Legal action forcing Renault SA to suspend production at one of its factories is “irresponsible and unfounded," labor union CFDT said as the car maker vowed to appeal the court ruling.
A court in Le Havre ordered Renault on May 7 to halt operations at the Sandouville plant in Normandy, citing inadequate information given to workers’ representatives on protective measures against the coronavirus. The legal action had been initiated by another labor organization, CGT.
“We have to stop these types of practices," CFDT chief Laurent Berger said on France Inter radio station on Saturday. “The reality is that the factory will remain closed on Monday and 700 temporary workers will be sent home. This isn’t a service to the workers."
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The plant, which has 1,848 employees according to the AFP newswire, had partially resumed output on April 28 after a six-week halt caused by the pandemic. The facility produces mainly the Renault Trafic van.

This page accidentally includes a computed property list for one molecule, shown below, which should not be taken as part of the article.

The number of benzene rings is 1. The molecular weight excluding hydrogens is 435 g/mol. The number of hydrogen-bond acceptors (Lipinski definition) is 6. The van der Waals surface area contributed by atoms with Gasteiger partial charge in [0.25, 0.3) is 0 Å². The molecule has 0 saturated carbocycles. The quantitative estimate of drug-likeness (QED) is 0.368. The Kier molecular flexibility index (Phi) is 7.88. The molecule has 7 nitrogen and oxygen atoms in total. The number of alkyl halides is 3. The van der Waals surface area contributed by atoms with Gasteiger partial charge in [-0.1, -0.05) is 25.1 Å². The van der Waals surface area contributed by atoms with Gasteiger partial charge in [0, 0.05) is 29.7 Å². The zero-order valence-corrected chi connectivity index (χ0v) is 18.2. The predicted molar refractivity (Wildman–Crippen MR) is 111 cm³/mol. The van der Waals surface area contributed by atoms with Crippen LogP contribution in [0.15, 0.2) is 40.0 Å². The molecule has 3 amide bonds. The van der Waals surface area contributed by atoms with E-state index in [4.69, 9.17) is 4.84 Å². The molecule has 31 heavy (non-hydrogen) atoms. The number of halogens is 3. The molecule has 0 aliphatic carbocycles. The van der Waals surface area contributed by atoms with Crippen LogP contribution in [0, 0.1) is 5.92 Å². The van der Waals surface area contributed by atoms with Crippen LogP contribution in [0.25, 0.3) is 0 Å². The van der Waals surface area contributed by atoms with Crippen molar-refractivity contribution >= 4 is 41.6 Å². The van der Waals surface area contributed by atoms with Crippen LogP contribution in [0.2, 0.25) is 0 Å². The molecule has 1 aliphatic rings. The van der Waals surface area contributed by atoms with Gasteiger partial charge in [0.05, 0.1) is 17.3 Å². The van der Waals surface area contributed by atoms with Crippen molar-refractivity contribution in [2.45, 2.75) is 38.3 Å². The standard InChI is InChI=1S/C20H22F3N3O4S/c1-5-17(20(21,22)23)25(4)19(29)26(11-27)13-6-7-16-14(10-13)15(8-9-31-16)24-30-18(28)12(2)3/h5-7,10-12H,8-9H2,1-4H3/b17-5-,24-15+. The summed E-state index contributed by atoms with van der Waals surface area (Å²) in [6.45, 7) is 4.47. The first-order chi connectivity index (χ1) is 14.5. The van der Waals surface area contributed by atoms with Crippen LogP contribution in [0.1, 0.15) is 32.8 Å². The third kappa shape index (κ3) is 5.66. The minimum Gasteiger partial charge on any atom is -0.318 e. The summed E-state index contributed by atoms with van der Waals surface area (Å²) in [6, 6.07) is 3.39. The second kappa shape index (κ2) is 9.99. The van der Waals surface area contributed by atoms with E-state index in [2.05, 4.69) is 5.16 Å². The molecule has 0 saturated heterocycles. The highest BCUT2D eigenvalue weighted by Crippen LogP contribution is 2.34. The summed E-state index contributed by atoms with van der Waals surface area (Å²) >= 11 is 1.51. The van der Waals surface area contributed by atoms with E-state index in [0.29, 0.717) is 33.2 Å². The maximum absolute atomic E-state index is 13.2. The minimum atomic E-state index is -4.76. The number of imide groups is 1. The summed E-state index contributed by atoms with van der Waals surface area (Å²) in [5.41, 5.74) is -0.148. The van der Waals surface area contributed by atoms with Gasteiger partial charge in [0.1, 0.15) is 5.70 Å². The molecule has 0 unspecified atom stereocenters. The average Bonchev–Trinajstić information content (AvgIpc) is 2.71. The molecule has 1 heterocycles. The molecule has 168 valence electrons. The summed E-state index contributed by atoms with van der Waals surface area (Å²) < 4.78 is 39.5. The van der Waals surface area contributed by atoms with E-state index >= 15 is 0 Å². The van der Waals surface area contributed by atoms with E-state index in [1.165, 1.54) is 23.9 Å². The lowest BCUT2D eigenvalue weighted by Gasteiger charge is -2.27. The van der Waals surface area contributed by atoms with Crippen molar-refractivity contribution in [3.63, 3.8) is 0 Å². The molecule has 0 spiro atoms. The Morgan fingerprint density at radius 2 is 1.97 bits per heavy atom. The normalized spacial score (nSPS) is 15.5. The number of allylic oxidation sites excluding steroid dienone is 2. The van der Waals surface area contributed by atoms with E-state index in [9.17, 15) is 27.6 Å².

“Activity in the Sandouville factory was halted as of May 7 in the afternoon and this will last until further notice," Renault said in a statement. A spokesperson added that no other legal cases are pending with relation to the virus and workers’ return to work.
On April 29, Renault won the European Union’s approval to receive a 5 billion euro ($5.4 billion) loan guarantee from the French government to help mitigate the impact of the pandemic.
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Renault has begun a gradual restart of its factories in Europe in recent weeks, including car assembly operations at another French site in Flins, near Paris. The carmaker and its domestic rival PSA Group have vowed to aggressively promote vehicle sales to overcome the sharp industry downturn.
This story has been published from a wire agency feed without modifications to the text.